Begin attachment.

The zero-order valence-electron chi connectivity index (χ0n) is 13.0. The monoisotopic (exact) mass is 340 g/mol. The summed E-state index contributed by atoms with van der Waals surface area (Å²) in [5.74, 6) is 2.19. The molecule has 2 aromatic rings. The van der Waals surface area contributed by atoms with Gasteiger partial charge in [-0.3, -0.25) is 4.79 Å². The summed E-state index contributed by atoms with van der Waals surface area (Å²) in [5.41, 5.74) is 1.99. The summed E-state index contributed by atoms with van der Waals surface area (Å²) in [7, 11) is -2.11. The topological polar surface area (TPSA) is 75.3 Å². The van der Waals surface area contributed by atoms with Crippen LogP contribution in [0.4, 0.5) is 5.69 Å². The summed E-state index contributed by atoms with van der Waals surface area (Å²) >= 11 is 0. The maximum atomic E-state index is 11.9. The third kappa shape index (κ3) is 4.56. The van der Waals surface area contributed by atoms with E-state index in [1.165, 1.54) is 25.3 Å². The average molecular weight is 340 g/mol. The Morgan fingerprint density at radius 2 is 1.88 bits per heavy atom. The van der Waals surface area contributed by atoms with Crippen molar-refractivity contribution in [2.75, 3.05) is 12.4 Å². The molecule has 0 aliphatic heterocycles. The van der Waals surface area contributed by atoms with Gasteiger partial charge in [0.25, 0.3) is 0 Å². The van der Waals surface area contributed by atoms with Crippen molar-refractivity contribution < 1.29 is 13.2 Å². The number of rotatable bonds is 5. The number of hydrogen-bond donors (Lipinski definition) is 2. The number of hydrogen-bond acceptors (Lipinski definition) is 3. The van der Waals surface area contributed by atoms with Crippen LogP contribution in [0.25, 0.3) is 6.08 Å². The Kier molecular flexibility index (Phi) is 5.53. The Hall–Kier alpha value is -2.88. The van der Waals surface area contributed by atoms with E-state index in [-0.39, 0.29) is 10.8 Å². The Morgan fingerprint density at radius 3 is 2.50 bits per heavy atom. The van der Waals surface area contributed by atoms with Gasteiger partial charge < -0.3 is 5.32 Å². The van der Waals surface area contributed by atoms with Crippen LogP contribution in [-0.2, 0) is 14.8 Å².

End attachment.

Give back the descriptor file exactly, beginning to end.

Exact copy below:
The zero-order valence-electron chi connectivity index (χ0n) is 13.0. The monoisotopic (exact) mass is 340 g/mol. The summed E-state index contributed by atoms with van der Waals surface area (Å²) in [5.74, 6) is 2.19. The molecule has 2 aromatic rings. The van der Waals surface area contributed by atoms with Gasteiger partial charge in [-0.3, -0.25) is 4.79 Å². The summed E-state index contributed by atoms with van der Waals surface area (Å²) in [5.41, 5.74) is 1.99. The summed E-state index contributed by atoms with van der Waals surface area (Å²) in [7, 11) is -2.11. The topological polar surface area (TPSA) is 75.3 Å². The van der Waals surface area contributed by atoms with Crippen LogP contribution in [0.4, 0.5) is 5.69 Å². The summed E-state index contributed by atoms with van der Waals surface area (Å²) >= 11 is 0. The maximum atomic E-state index is 11.9. The third kappa shape index (κ3) is 4.56. The van der Waals surface area contributed by atoms with E-state index in [1.165, 1.54) is 25.3 Å². The average molecular weight is 340 g/mol. The Morgan fingerprint density at radius 2 is 1.88 bits per heavy atom. The van der Waals surface area contributed by atoms with Crippen molar-refractivity contribution in [2.75, 3.05) is 12.4 Å². The molecule has 0 aliphatic heterocycles. The van der Waals surface area contributed by atoms with Gasteiger partial charge in [0.25, 0.3) is 0 Å². The van der Waals surface area contributed by atoms with Crippen molar-refractivity contribution < 1.29 is 13.2 Å². The number of rotatable bonds is 5. The number of hydrogen-bond donors (Lipinski definition) is 2. The number of hydrogen-bond acceptors (Lipinski definition) is 3. The van der Waals surface area contributed by atoms with Crippen LogP contribution in [0.25, 0.3) is 6.08 Å². The Kier molecular flexibility index (Phi) is 5.53. The Hall–Kier alpha value is -2.88. The van der Waals surface area contributed by atoms with E-state index in [-0.39, 0.29) is 10.8 Å². The Morgan fingerprint density at radius 3 is 2.50 bits per heavy atom. The van der Waals surface area contributed by atoms with Gasteiger partial charge < -0.3 is 5.32 Å². The van der Waals surface area contributed by atoms with Crippen LogP contribution in [-0.2, 0) is 14.8 Å².